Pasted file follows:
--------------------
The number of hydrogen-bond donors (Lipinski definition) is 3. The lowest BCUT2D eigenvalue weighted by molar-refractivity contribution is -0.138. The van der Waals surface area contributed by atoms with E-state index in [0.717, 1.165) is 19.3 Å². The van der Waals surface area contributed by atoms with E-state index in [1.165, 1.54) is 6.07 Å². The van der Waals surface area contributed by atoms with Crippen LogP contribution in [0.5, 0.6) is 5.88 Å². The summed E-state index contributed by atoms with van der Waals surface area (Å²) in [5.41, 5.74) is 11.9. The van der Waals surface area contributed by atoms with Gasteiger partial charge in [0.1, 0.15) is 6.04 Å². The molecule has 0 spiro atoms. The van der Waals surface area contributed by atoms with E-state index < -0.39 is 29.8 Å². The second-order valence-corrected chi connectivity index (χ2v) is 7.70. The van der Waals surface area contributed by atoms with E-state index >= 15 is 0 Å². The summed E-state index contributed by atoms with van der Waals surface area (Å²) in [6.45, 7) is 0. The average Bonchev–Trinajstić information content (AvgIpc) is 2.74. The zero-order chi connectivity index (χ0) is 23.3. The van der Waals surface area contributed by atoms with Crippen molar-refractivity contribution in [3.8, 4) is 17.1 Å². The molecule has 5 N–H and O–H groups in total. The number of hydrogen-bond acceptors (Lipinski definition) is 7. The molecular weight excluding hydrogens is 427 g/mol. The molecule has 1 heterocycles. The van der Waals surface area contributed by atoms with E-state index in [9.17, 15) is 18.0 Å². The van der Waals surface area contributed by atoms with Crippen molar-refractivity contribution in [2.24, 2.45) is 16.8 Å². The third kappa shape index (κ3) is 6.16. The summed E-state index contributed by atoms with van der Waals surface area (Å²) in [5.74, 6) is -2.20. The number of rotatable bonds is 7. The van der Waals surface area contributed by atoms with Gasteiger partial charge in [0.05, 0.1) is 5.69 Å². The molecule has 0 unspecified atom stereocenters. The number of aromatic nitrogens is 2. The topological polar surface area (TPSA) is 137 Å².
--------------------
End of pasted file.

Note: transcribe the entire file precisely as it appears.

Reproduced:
The number of hydrogen-bond donors (Lipinski definition) is 3. The lowest BCUT2D eigenvalue weighted by molar-refractivity contribution is -0.138. The van der Waals surface area contributed by atoms with E-state index in [0.717, 1.165) is 19.3 Å². The van der Waals surface area contributed by atoms with E-state index in [1.165, 1.54) is 6.07 Å². The van der Waals surface area contributed by atoms with Crippen LogP contribution in [0.5, 0.6) is 5.88 Å². The summed E-state index contributed by atoms with van der Waals surface area (Å²) in [5.41, 5.74) is 11.9. The van der Waals surface area contributed by atoms with Gasteiger partial charge in [0.1, 0.15) is 6.04 Å². The molecule has 0 spiro atoms. The van der Waals surface area contributed by atoms with E-state index < -0.39 is 29.8 Å². The second-order valence-corrected chi connectivity index (χ2v) is 7.70. The van der Waals surface area contributed by atoms with E-state index >= 15 is 0 Å². The summed E-state index contributed by atoms with van der Waals surface area (Å²) in [6.45, 7) is 0. The average Bonchev–Trinajstić information content (AvgIpc) is 2.74. The zero-order chi connectivity index (χ0) is 23.3. The van der Waals surface area contributed by atoms with Crippen molar-refractivity contribution in [3.8, 4) is 17.1 Å². The molecule has 5 N–H and O–H groups in total. The number of hydrogen-bond acceptors (Lipinski definition) is 7. The molecular weight excluding hydrogens is 427 g/mol. The molecule has 1 heterocycles. The van der Waals surface area contributed by atoms with E-state index in [9.17, 15) is 18.0 Å². The van der Waals surface area contributed by atoms with Crippen molar-refractivity contribution in [2.24, 2.45) is 16.8 Å². The third kappa shape index (κ3) is 6.16. The summed E-state index contributed by atoms with van der Waals surface area (Å²) in [5.74, 6) is -2.20. The number of rotatable bonds is 7. The van der Waals surface area contributed by atoms with Gasteiger partial charge in [0.05, 0.1) is 5.69 Å². The molecule has 0 unspecified atom stereocenters. The number of aromatic nitrogens is 2. The topological polar surface area (TPSA) is 137 Å².